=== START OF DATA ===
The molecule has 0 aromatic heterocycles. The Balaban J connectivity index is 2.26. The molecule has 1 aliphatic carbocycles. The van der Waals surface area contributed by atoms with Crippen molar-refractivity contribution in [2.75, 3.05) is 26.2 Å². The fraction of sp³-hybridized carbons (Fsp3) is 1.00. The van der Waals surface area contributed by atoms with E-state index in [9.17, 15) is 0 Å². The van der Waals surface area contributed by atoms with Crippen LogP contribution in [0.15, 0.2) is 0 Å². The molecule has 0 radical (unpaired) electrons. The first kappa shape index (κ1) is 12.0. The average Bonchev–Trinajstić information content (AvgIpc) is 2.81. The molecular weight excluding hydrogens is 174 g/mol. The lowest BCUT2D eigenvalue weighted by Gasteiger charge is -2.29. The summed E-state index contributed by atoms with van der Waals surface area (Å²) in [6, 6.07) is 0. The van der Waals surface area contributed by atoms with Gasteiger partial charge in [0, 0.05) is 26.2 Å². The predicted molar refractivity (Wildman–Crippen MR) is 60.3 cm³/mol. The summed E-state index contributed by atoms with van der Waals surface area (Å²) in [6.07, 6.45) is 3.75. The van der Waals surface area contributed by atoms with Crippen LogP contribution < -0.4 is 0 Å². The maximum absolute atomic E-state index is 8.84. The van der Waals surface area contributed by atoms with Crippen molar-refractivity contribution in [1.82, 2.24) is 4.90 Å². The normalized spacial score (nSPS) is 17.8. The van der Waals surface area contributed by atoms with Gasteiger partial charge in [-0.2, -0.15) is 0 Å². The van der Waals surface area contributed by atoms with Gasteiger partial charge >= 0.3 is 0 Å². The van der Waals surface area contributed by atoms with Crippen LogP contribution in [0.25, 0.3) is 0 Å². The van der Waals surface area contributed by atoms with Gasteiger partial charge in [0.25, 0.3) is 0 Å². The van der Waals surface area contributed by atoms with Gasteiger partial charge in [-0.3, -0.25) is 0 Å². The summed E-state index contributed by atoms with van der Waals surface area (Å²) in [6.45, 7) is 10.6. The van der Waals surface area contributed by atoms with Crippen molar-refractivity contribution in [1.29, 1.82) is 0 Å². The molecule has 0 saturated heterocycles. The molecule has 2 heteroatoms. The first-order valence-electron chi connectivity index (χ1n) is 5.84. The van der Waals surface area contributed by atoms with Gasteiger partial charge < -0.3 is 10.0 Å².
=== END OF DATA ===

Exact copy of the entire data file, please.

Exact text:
The molecule has 0 aromatic heterocycles. The Balaban J connectivity index is 2.26. The molecule has 1 aliphatic carbocycles. The van der Waals surface area contributed by atoms with Crippen molar-refractivity contribution in [2.75, 3.05) is 26.2 Å². The fraction of sp³-hybridized carbons (Fsp3) is 1.00. The van der Waals surface area contributed by atoms with E-state index in [9.17, 15) is 0 Å². The van der Waals surface area contributed by atoms with Crippen LogP contribution in [0.15, 0.2) is 0 Å². The molecule has 0 radical (unpaired) electrons. The first kappa shape index (κ1) is 12.0. The average Bonchev–Trinajstić information content (AvgIpc) is 2.81. The molecular weight excluding hydrogens is 174 g/mol. The lowest BCUT2D eigenvalue weighted by Gasteiger charge is -2.29. The summed E-state index contributed by atoms with van der Waals surface area (Å²) in [6, 6.07) is 0. The van der Waals surface area contributed by atoms with Gasteiger partial charge in [0, 0.05) is 26.2 Å². The predicted molar refractivity (Wildman–Crippen MR) is 60.3 cm³/mol. The summed E-state index contributed by atoms with van der Waals surface area (Å²) in [6.07, 6.45) is 3.75. The van der Waals surface area contributed by atoms with Crippen LogP contribution < -0.4 is 0 Å². The maximum absolute atomic E-state index is 8.84. The van der Waals surface area contributed by atoms with Crippen molar-refractivity contribution in [1.82, 2.24) is 4.90 Å². The normalized spacial score (nSPS) is 17.8. The van der Waals surface area contributed by atoms with Gasteiger partial charge in [-0.2, -0.15) is 0 Å². The van der Waals surface area contributed by atoms with Gasteiger partial charge >= 0.3 is 0 Å². The van der Waals surface area contributed by atoms with Crippen LogP contribution in [0.25, 0.3) is 0 Å². The van der Waals surface area contributed by atoms with Gasteiger partial charge in [0.25, 0.3) is 0 Å². The van der Waals surface area contributed by atoms with Gasteiger partial charge in [-0.3, -0.25) is 0 Å². The summed E-state index contributed by atoms with van der Waals surface area (Å²) in [6.45, 7) is 10.6. The van der Waals surface area contributed by atoms with Crippen molar-refractivity contribution in [1.29, 1.82) is 0 Å². The molecule has 0 saturated heterocycles. The molecule has 2 heteroatoms. The first-order valence-electron chi connectivity index (χ1n) is 5.84. The van der Waals surface area contributed by atoms with Gasteiger partial charge < -0.3 is 10.0 Å².